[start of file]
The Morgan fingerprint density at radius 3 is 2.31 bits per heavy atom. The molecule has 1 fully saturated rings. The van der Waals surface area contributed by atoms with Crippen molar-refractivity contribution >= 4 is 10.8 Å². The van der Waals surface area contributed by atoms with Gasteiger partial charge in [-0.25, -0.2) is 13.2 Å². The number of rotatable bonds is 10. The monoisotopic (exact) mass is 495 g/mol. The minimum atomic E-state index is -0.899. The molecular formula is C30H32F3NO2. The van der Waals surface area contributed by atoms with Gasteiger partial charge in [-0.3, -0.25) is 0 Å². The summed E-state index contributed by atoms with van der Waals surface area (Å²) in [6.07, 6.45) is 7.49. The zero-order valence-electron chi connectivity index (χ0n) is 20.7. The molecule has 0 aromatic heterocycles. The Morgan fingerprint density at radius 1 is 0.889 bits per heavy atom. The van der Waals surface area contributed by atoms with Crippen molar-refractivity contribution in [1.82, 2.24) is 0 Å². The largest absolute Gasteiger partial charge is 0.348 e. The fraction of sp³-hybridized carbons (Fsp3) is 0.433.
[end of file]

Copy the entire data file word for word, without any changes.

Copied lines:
The Morgan fingerprint density at radius 3 is 2.31 bits per heavy atom. The molecule has 1 fully saturated rings. The van der Waals surface area contributed by atoms with Crippen molar-refractivity contribution >= 4 is 10.8 Å². The van der Waals surface area contributed by atoms with Gasteiger partial charge in [-0.25, -0.2) is 13.2 Å². The number of rotatable bonds is 10. The monoisotopic (exact) mass is 495 g/mol. The minimum atomic E-state index is -0.899. The molecular formula is C30H32F3NO2. The van der Waals surface area contributed by atoms with Gasteiger partial charge in [-0.3, -0.25) is 0 Å². The summed E-state index contributed by atoms with van der Waals surface area (Å²) in [6.07, 6.45) is 7.49. The zero-order valence-electron chi connectivity index (χ0n) is 20.7. The molecule has 0 aromatic heterocycles. The Morgan fingerprint density at radius 1 is 0.889 bits per heavy atom. The van der Waals surface area contributed by atoms with Crippen molar-refractivity contribution in [1.82, 2.24) is 0 Å². The largest absolute Gasteiger partial charge is 0.348 e. The fraction of sp³-hybridized carbons (Fsp3) is 0.433.